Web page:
If you want a Brompton yourself click here.


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Sketching from the Neck Up #3

Phone Booth in the Countryside


I truly appreciate the many photographers throughout the world that have contributed their work in the internet. I found an e-magazine that featured 40 of the “Most Beautiful Pictures of Villages around the World”. Of course, I could not help saving several landscape photographs that would make neat sketch/illustration subjects. Today’s subject is an English country landscape. How did I know it was English? Check out the only distinctive RED object across the country lane from the village church. That is clearly a phone booth, which is rarely seen these days, except maybe in England.

So, I thought how neat would this illustration be if I included an English phone booth in the foreground. I found a good photograph and sketched it out into an illustration. I have to say, I had fun with this project. By the way, if anyone recognizes this English village, please email me back, so that I can pinpoint it in Google Earth.


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Sketching from the Neck Up #2

Waiting for an Order


It was just one of those days, as I was heading home, when I noticed a group of young people waiting on the sidewalk with their bicycles. They all wore the deep pink shirt uniforms of the delivery service of Foodpanda. This was evident from the bulky insulated delivery boxes strapped on the back ends of their bicycles which also were colored a deep pink with a big smiling smiling panda. I have been noticing a lot of them lately through out Bonifacio Global City. According to their website, Foodpanda is the leading global online food delivery marketplace. They have provided users to conveniently discover food around their neighbourhood and directly order their favourite meals online or via their mobile phones. Headquartered in Berlin, Germany, they operate in more than 40 countries across 5 continents. In the Philippines, foodpanda was launched in June 2014 and has since grown to over 1,000 partner restaurants nationwide. [Click here to check out their website]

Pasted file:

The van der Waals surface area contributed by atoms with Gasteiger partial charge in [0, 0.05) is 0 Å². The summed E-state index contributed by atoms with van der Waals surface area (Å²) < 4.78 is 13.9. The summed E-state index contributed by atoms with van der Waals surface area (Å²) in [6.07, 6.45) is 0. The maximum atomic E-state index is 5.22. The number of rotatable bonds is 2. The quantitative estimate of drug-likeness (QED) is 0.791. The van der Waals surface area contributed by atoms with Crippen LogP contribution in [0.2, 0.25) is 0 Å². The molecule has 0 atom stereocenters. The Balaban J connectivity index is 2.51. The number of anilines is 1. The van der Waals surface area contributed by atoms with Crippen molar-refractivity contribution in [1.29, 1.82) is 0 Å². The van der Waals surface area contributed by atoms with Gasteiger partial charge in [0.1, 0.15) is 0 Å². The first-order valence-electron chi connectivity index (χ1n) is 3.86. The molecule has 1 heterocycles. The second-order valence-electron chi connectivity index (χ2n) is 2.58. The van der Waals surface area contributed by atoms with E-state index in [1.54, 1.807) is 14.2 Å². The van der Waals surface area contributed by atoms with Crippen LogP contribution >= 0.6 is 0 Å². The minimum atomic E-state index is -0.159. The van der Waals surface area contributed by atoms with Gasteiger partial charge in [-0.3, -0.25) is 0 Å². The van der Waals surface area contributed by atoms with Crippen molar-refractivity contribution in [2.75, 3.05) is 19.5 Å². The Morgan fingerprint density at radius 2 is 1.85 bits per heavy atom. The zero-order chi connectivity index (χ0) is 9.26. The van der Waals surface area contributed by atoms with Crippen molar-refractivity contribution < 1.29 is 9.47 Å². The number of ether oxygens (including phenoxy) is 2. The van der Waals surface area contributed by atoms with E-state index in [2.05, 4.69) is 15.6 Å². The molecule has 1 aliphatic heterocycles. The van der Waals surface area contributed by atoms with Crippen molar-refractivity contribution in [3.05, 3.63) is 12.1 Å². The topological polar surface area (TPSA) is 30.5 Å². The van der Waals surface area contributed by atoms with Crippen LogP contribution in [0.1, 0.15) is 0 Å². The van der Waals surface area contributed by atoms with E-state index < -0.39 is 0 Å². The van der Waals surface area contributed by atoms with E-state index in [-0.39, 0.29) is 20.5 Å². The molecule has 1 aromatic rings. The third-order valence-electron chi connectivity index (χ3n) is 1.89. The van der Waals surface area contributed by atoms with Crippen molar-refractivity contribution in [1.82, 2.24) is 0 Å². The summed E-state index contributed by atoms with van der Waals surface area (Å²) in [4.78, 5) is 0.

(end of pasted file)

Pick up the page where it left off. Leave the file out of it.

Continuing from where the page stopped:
Anyway, these guys and a gal had their noses in their cell phones. My guess was, they were waiting for orders or playing games. I asked my companion to get his own cell phone out and take a quick picture (after I asked permission, of course).

When I got home, I went straight to work on my Photoshop program. The subject I chose was a young man sitting on the sidewalk with his bicycle propped up behind him. I decided to keep this illustration simple. The first thing I did was cropped out the subject I wanted to focus on. Then, I made the picture go transparent about 50%. After which, I more or less free handed the outline which started out rough. Then, I re-did the outline with cleaner lines. From there, I implemented some Photoshop magic and got the results that I was looking for. The final touch was the pink color of both the bag and the rider’s shirt.

Foodpanda anybody? Enjoy!

An Alleyway Somewhere in EuropeEU-alley-with-steps-w.jpg

Because of my spinal condition, the chances of me ever going to Europe is realistically quite slim. But I am not really depressed about it. I thank the Lord for Google Earth where sometimes I can spend hours touring different parts of the world. One of the features that I appreciate about Google Earth is that contributors had posted thousands upon thousands of photographs of their travels; a great number of which I saved. Well, I was going over those pictures to pick my next drawing exercise. One picture jumped out at me. It was a picture of a quaint alleyway with brick steps going up. Unfortunately, I am not exactly sure where this picture was shot. But I remember was that this place was somewhere in a village in Eastern Europe.